Restaurant Review: Grand Catch

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There’s a new seafood restaurant in town, or rather, on the historic Grand Ave. The serve traditional cajun seafood boil. It’s cooked traditional Louisiana style and comes in three different flavors: Spicy, Naked, and Garlic and butter. The restaurant is the latest from Milk Jam Creamery and WSK owner Sameh Wadi from Minneapolis.

This is definitely a restaurant for seafood and meat lovers. There are a few vegetarian options including grilled cheese and cheesy fries but besides that, not too much. The food is fresh, simple and reasonably priced. All things that traditionalist St. Paul locals love. As an ode to Milk Jam, three milk soft serve ice cream and vegan lycee ice cream are all fixings at the Grand Catch. A small or half portion isn’t really an option at this restaurant where bigger and greasier seems to mean better and tastier. Again, the menu is basic and definitely centers on one cuisine.

Walking in, there was the distinct vibe that this is the kind of place where Instagram addicts and seafood fanatics can find joy. The outside is pretty red and blue but the interior is a more muted black and gray. Neon lights flicker in various corners of the restaurant and the servers seem to already be experts in quick and efficient service. Let’s just say this isn’t the type of place where you can expect to have a 15 minute long chat with the server about life. Come here with friends or come here with a date, but family may not be the best option for the traditional meal. This kind of spot is bringing the Minneapolis food game to St. Paul with a twist and the locals who are tired of the Highland Grill and French Meadow are all over it.

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Battle of the Cookie: Avocado or Butter?

The avocado has separated from its native guacamole lair and found a new home in desserts. There is quite a bit of controversy surrounding whether this nubby green fruit should be mixed with heaps of chocolate and sugar. Breandan Gibbons, Director of Rubicon TV, used the classic nestle tollhouse recipe and made both regular cookies and cookies with avocado. The RubicOnline staff served as the judges of the competition and voted 16 votes of 24 total votes in favor of one of the cookies. Watch Breandan’s youtube video below to see the process and the winning cookie.

Want to try it for yourself? Here’s the recipe.

INGREDIENTS

  • 2 1/4 cups all-purpose flour
  • 1 teaspoon baking soda
  • 1 teaspoon salt
  • 1 cup (2 sticks) butter, softened or 1 cup of mashed avocado
  • 3/4 cup granulated sugar
  • 3/4 cup packed brown sugar
  • 1 teaspoon vanilla extract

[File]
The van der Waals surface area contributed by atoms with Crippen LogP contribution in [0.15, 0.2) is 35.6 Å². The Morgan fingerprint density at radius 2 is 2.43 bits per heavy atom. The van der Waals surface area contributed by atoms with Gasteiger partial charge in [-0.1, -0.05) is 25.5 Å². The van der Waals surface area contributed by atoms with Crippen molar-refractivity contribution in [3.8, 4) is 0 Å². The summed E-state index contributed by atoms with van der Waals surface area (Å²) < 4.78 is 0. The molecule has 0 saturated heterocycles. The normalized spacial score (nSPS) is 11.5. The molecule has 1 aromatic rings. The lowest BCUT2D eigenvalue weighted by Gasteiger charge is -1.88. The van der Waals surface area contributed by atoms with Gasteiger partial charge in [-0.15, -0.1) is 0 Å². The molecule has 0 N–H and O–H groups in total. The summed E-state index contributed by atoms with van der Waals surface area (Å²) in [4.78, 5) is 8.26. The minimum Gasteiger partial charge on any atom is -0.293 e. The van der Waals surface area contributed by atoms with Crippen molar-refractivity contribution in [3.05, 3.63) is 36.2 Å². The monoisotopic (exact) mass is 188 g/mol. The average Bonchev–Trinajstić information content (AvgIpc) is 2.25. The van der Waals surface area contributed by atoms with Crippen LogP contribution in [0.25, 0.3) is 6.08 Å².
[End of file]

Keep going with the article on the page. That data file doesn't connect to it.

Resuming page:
• large eggs
  • 2 cups (12-oz. pkg.) NESTLÉ® TOLL HOUSE® Semi-Sweet Chocolate Morsels
  • 1 cup chopped nuts

INSTRUCTIONS

PREHEAT oven to 375° F.

COMBINE flour, baking soda and salt in small bowl. Beat butter, granulated sugar, brown sugar and vanilla extract in large mixer bowl until creamy. Add eggs, one at a time, beating well after each addition. Gradually beat in flour mixture. Stir in morsels and nuts. Drop by rounded tablespoon onto ungreased baking sheets.

BAKE for 9 to 11 minutes or until golden brown. Cool on baking sheets for 2 minutes; remove to wire racks to cool completely.

PAN COOKIE VARIATION: Preheat oven to 350° F. Grease 15 x 10-inch jelly-roll pan. Prepare dough as above. Spread into prepared pan. Bake for 20 to 25 minutes or until golden brown. Cool in pan on wire rack. Makes 4 dozen bars.

SLICE AND BAKE COOKIE VARIATION:
PREPARE
 dough as above. Divide in half; wrap in waxed paper. Refrigerate for 1 hour or until firm. Shape each half into 15-inch log; wrap in wax paper. Refrigerate for 30 minutes.* Preheat oven to 375° F. Cut into 1/2-inch-thick slices; place on ungreased baking sheets. Bake for 8 to 10 minutes or until golden brown. Cool on baking sheets for 2 minutes; remove to wire racks to cool completely. Makes about 5 dozen cookies.

* May be stored in refrigerator for up to 1 week or in freezer for up to 8 weeks.

Recipe: Ginger Green Smoothie

It’s April. Winter is (hopefully) coming to an end and the sun is coming. I’m not so much of an ice cream person as a smoothie person. In May and Summer they keep me feeling fresh and fruity. Okay, that sounded weird but honestly, smoothies are amazing and help deliver a bunch of nutrients to our bodies really quickly. Greens smoothies don’t have the best rep, especially among high schoolers, but this one is delicious. The recipe is slightly modified from a website called Nutrition Stripped.

CREAMY GINGER GREEN SMOOTHIE

A thick, creamy, light and refreshing ginger green smoothie with avocado and banana. It’s absolute nourishing perfection and so deliciously simple to make! I love this smoothie for breakfast, a snack, or even with a meal for a boost of those greens for added nutrition.